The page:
The return

Five: the children who became my sisters and brothers in a short amount of time

Four: the sirens that pierced my ears as I escaped to the safe room 

Three: the Shabbats I spent in company with laughter, love, and happiness

Two: the colorful Rainbow Loom bracelets crafted with love and care from my campers

One: my family in Israel.

… One: the week lost.

Driving to our family friend's house, my heart felt heavy. The green fields rolled and rolled in the distance, and the cloudless blue, hazy sky stretched into the yonder. Next to me, Lihi held Dvir's surprise birthday cake on her lap-bomba cake, of course-and Lavi was telling me stories in Hebrew. Ken … Biemmet? … Nachone … Ani mevina. The challah was baked and the sleepover blankets and pillows rested on top of my feet. Windows down, air blowing into our faces, and the latest "wiggle, wiggle, wiggle" song was playing from the iPod. 

I found peace.

And then there was still that what if voice inside me. This is what scared me most. Find a wall. Find a ditch. Run away from the car. Lay down. Hands over head. All in 30 seconds. 

Unexpectedly, less than 24 hours later, I stepped onto the plane that would take me from one home to another. Oh so desperately holding back the waterfall that was to pour over my tired face. 

Only hours before I was laughing in the grass and taking silly selfies with my host sisters. Only hours before I was staring at the almost-full moon as the sun began to set over the foothills. Only hours before I was sitting at the Shabbat dinner table, laughing with the teens and adults at the social media memes making fun of "the situation." The soon-to-be demolished cake sat on the counter behind me, and the women's faces were wet around the eyes, bodies shaking so hard from their laughter at the simplest of jokes. For this laughter was the relief to the stress of the week before: sleeping in the family room with the children, dealing with fussy children after too much time inside their home for too many days, running into the safe room after singing "Happy Birthday."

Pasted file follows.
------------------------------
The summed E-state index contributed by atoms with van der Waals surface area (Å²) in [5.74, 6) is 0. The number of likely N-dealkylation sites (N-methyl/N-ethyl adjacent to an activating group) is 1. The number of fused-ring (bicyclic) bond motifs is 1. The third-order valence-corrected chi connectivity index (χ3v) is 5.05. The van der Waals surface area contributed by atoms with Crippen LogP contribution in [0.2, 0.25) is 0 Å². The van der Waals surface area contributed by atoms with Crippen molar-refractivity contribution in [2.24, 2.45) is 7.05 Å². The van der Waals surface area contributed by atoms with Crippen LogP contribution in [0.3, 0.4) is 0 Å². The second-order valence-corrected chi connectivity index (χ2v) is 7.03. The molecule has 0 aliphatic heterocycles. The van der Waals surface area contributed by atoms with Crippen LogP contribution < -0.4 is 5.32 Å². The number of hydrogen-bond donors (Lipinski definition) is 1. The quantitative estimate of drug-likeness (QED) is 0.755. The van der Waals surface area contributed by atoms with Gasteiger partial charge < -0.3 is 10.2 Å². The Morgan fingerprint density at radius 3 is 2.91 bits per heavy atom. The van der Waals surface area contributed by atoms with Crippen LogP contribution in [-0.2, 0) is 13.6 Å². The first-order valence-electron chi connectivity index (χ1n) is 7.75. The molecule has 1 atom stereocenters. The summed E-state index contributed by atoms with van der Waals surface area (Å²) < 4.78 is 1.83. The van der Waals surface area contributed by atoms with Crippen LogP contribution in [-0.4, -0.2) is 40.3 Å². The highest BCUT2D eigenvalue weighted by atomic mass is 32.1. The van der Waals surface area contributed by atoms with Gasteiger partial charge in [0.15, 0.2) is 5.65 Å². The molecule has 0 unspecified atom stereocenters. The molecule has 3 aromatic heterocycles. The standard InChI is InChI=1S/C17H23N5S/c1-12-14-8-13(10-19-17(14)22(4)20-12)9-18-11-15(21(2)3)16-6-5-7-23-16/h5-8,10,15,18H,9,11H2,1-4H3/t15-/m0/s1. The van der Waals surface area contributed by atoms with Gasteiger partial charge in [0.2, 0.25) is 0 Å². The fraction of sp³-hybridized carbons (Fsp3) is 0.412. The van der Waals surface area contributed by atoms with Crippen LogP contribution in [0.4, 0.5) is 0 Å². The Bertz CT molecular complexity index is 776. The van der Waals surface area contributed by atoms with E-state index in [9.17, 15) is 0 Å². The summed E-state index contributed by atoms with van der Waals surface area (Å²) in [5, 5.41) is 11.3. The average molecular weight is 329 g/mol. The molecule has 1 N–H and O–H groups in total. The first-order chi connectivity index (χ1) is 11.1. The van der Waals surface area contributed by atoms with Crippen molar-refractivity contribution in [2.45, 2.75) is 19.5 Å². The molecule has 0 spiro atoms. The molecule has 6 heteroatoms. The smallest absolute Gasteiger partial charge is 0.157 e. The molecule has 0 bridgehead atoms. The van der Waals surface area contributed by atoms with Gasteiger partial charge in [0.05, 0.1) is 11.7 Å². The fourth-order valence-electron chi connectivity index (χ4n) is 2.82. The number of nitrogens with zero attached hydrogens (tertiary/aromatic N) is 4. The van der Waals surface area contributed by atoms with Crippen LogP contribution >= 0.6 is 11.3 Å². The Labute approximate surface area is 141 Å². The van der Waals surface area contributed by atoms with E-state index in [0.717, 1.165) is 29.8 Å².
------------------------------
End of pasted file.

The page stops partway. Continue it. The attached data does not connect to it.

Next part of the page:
Then I was running through the Zurich, Switzerland airport, desperately trying to beat the 10 remaining minutes on my watch before my Chicago-bound plane departed. Still holding back the waterfall.

And then I was home. Waking to the voices of my own family-not my Israeli family. Running the streets of Chicagoland suburbs-not the empty Shabbat streets of Kiryat Gat. 

Why was I holding back this waterfall? 

I embarked on my Kefiada journey to experience the real Israel-the Israel that neither my BBYO trip, family trip, nor Write On for Israel trip showed me. I returned from Israel having experienced. The lazy Shabbat afternoons spent with family watching the World Cup game, the evening strolls to the nearby park, and making friendship bracelets with my Israeli campers-the campers to whom I was not able to say "l'hitraot." Not good bye-despite this being an English-speaking camp. There will be a next time.

I returned home from Israel wondering. How will this experience shape my future in the Jewish community? What will my impact be? Spending more college summers working in Israel. Continuing my advocacy on the Hill. Becoming a part of Federation Leadership. Wherever and however I can positively impact Israel
the most.

"Follow your heart, and you will go far," engraved in Hebrew on the silver, heart-shaped necklace that encompasses my being. The inside of this necklace reads my name, Chanah, the name I still hear my host family calling me. Chanah'le … Chan'oosh. I will continue to follow my heart. 

Undistorted by a waterfall. Seeing where my path takes me. Experiencing the not-yet-experienced.  

Hannah Schlacter,  a business student at the University of Illinois at Urbana-Champaign, was a counselor this summer at Kefiada, the English-speaking summer camp of JUF's Partnership Together region of Kiryat Gat-Lachish-Shafir. After orientation and a week of camp, the Home Front Command in Israel cancelled the program due to the conflict in Gaza. 

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